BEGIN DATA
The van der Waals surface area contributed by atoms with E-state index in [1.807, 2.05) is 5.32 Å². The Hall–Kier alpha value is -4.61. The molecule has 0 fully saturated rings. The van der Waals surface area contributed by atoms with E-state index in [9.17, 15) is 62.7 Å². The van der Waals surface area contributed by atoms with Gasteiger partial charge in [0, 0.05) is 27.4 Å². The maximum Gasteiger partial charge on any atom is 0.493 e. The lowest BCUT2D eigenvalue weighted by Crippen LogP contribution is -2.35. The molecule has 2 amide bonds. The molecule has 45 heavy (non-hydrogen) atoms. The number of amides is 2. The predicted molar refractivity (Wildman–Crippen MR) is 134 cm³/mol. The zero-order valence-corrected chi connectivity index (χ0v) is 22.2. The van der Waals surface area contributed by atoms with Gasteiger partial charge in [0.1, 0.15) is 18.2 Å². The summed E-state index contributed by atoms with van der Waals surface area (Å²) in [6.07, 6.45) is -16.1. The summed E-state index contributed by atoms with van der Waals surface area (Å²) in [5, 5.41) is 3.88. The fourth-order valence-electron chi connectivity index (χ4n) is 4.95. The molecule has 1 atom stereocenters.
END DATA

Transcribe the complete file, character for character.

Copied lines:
The van der Waals surface area contributed by atoms with E-state index in [1.807, 2.05) is 5.32 Å². The Hall–Kier alpha value is -4.61. The molecule has 0 fully saturated rings. The van der Waals surface area contributed by atoms with E-state index in [9.17, 15) is 62.7 Å². The van der Waals surface area contributed by atoms with Gasteiger partial charge in [0, 0.05) is 27.4 Å². The maximum Gasteiger partial charge on any atom is 0.493 e. The lowest BCUT2D eigenvalue weighted by Crippen LogP contribution is -2.35. The molecule has 2 amide bonds. The molecule has 45 heavy (non-hydrogen) atoms. The number of amides is 2. The predicted molar refractivity (Wildman–Crippen MR) is 134 cm³/mol. The zero-order valence-corrected chi connectivity index (χ0v) is 22.2. The van der Waals surface area contributed by atoms with Gasteiger partial charge in [0.1, 0.15) is 18.2 Å². The summed E-state index contributed by atoms with van der Waals surface area (Å²) in [6.07, 6.45) is -16.1. The summed E-state index contributed by atoms with van der Waals surface area (Å²) in [5, 5.41) is 3.88. The fourth-order valence-electron chi connectivity index (χ4n) is 4.95. The molecule has 1 atom stereocenters.